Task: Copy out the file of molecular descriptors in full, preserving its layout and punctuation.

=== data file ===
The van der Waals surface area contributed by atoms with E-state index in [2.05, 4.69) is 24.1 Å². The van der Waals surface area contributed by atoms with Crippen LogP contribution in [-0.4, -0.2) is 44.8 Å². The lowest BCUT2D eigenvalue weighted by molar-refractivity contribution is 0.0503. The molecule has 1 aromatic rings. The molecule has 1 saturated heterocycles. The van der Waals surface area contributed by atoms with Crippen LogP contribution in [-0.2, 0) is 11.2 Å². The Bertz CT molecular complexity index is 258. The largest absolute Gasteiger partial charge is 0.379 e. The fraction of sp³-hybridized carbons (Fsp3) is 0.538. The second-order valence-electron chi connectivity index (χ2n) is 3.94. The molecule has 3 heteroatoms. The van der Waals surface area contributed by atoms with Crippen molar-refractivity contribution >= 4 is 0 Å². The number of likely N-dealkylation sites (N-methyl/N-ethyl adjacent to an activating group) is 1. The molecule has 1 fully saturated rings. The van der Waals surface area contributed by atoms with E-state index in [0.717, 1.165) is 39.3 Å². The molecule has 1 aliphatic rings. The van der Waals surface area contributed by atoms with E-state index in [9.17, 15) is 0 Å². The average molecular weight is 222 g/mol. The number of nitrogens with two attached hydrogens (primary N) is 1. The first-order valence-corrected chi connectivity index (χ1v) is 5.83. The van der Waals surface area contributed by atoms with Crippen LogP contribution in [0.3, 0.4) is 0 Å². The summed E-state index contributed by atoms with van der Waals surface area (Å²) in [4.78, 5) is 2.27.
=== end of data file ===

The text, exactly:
The van der Waals surface area contributed by atoms with E-state index in [2.05, 4.69) is 24.1 Å². The van der Waals surface area contributed by atoms with Crippen LogP contribution in [-0.4, -0.2) is 44.8 Å². The lowest BCUT2D eigenvalue weighted by molar-refractivity contribution is 0.0503. The molecule has 1 aromatic rings. The molecule has 1 saturated heterocycles. The van der Waals surface area contributed by atoms with Crippen LogP contribution in [-0.2, 0) is 11.2 Å². The Bertz CT molecular complexity index is 258. The largest absolute Gasteiger partial charge is 0.379 e. The fraction of sp³-hybridized carbons (Fsp3) is 0.538. The second-order valence-electron chi connectivity index (χ2n) is 3.94. The molecule has 3 heteroatoms. The van der Waals surface area contributed by atoms with Crippen molar-refractivity contribution >= 4 is 0 Å². The number of likely N-dealkylation sites (N-methyl/N-ethyl adjacent to an activating group) is 1. The molecule has 1 fully saturated rings. The van der Waals surface area contributed by atoms with E-state index in [0.717, 1.165) is 39.3 Å². The molecule has 1 aliphatic rings. The van der Waals surface area contributed by atoms with E-state index in [9.17, 15) is 0 Å². The average molecular weight is 222 g/mol. The number of nitrogens with two attached hydrogens (primary N) is 1. The first-order valence-corrected chi connectivity index (χ1v) is 5.83. The van der Waals surface area contributed by atoms with Crippen LogP contribution in [0.3, 0.4) is 0 Å². The summed E-state index contributed by atoms with van der Waals surface area (Å²) in [4.78, 5) is 2.27.